There is no such thing as co-authorship between my tools and myself. The way I compose is very traditional. I play on the piano and sometimes the saxophone and find my melodies there. I am not using any tools contemporary composers use. I aim for my music to be heard, felt and executed in the same manner of originality and humbleness.

How do you see the relationship between sound, space and performance and what are some of your strategies and approaches of working with them?

I would like to define music as “sound in relation to time”. I want sound to develop itself in the room. This requires time and enough space. Microtonal harmony is in close relation with rhythm and the speed of the music. These harmonies ring in the room in a defined speed. This is also an approach to composition.

Our sense of hearing shares intriguing connections to other senses. From your experience, what are some of the most inspiring overlaps between different senses - and what do they tell us about the way our senses work? What happens to sound at its outermost borders?

I am not synaesthetic so I cannot tell about any connection to other senses.
But it is reported that people often see pictures when listening to my music. And indeed, I find the similarity of composing music and composing a painting quite prominent. So I am composing musical pictures.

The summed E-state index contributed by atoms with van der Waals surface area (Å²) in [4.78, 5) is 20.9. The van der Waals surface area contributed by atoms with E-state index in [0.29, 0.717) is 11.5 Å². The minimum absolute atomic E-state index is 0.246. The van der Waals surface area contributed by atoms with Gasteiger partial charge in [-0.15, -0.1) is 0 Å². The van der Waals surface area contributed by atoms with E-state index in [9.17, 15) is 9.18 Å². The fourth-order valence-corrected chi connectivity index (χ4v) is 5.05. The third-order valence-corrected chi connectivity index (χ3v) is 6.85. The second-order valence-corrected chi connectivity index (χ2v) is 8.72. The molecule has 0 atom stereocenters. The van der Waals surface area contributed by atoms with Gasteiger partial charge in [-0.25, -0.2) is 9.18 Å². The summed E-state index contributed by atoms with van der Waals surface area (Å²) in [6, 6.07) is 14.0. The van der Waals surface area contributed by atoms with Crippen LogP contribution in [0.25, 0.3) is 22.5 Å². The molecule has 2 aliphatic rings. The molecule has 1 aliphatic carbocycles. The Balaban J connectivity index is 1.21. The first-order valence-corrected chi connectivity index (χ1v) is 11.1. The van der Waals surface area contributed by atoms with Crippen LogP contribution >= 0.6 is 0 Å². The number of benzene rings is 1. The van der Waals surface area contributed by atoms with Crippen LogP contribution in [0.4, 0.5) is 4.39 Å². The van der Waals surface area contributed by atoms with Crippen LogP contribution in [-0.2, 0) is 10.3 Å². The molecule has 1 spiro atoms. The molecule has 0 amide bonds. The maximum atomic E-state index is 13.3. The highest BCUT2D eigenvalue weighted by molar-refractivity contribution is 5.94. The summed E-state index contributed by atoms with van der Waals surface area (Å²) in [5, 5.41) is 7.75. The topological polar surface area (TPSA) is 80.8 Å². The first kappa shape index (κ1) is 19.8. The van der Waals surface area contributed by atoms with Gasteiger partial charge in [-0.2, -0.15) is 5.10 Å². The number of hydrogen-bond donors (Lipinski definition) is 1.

Art can be a purpose in its own right, but it can also directly feed back into everyday life, take on a social and political role and lead to more engagement. Can you describe your approach to art and being an artist?

I am an open minded and responsible person taking part in society. I reflect on the world and express it by my music. Art is always in a dialogue within society. History has proven often enough how an individual is able to influence and change the world. The way I see the world and how I want it to be in the future is best expressed through my microtonal music. I am very happy now that people all over the world are able to listen to it. I feel very humbled by their response that for some it has changed the way they view the world. By showing them a new world of sound it has changed the way they perceive everything else. I am happy to be one of the many artistic voices who are helping to make this world a more harmonic one for everyone.

It is remarkable, in a way, that we have arrived in the 21st century with the basic concept of music still intact. Do you have a vision of music, an idea of what music could be beyond its current form?

The Internet caused society to change and adjust at an astronomical speed. We are getting a boost of technology like never before in the history of humankind. It has changed the world we live in. Music naturally corresponds to that. Look at all the music genres founded in the 20th century! And existing today! Music is as alive as its musicians which are spread all over the globe and connected almost in real time. This is truly a glimpse of the musical Utopia happening right now. So microtonal jazz music does seem to be just a logic consequence in the end, doesn't it? Music will continue to change and develop in all directions at the same time. There will be mainstream music. Always. Beyond that, listeners have already found a universe of people and sound! And microtonality is opening up these possibilities to an undiscovered extent.

Previous page:
Part 2  
3 / 3